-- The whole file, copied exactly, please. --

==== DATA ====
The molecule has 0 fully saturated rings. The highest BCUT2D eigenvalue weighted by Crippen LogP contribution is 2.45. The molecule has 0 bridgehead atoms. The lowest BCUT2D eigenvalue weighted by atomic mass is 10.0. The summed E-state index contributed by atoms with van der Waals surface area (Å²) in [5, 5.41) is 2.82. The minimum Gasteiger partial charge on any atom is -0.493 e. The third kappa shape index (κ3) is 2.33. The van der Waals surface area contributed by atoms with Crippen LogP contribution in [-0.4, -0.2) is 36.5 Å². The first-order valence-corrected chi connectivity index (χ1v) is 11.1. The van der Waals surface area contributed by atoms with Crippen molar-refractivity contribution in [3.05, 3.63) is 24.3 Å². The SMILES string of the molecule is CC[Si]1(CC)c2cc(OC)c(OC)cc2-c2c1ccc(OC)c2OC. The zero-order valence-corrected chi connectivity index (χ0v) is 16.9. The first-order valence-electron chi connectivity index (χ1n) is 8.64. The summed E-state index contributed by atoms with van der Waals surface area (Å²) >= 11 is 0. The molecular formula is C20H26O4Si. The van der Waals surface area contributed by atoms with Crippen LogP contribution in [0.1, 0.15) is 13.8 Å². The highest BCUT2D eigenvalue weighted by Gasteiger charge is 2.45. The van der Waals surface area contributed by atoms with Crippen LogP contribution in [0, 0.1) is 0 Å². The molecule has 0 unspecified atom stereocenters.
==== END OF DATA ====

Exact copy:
The molecule has 0 fully saturated rings. The highest BCUT2D eigenvalue weighted by Crippen LogP contribution is 2.45. The molecule has 0 bridgehead atoms. The lowest BCUT2D eigenvalue weighted by atomic mass is 10.0. The summed E-state index contributed by atoms with van der Waals surface area (Å²) in [5, 5.41) is 2.82. The minimum Gasteiger partial charge on any atom is -0.493 e. The third kappa shape index (κ3) is 2.33. The van der Waals surface area contributed by atoms with Crippen LogP contribution in [-0.4, -0.2) is 36.5 Å². The first-order valence-corrected chi connectivity index (χ1v) is 11.1. The van der Waals surface area contributed by atoms with Crippen molar-refractivity contribution in [3.05, 3.63) is 24.3 Å². The SMILES string of the molecule is CC[Si]1(CC)c2cc(OC)c(OC)cc2-c2c1ccc(OC)c2OC. The zero-order valence-corrected chi connectivity index (χ0v) is 16.9. The first-order valence-electron chi connectivity index (χ1n) is 8.64. The summed E-state index contributed by atoms with van der Waals surface area (Å²) >= 11 is 0. The molecular formula is C20H26O4Si. The van der Waals surface area contributed by atoms with Crippen LogP contribution in [0.1, 0.15) is 13.8 Å². The highest BCUT2D eigenvalue weighted by Gasteiger charge is 2.45. The van der Waals surface area contributed by atoms with Crippen LogP contribution in [0, 0.1) is 0 Å². The molecule has 0 unspecified atom stereocenters.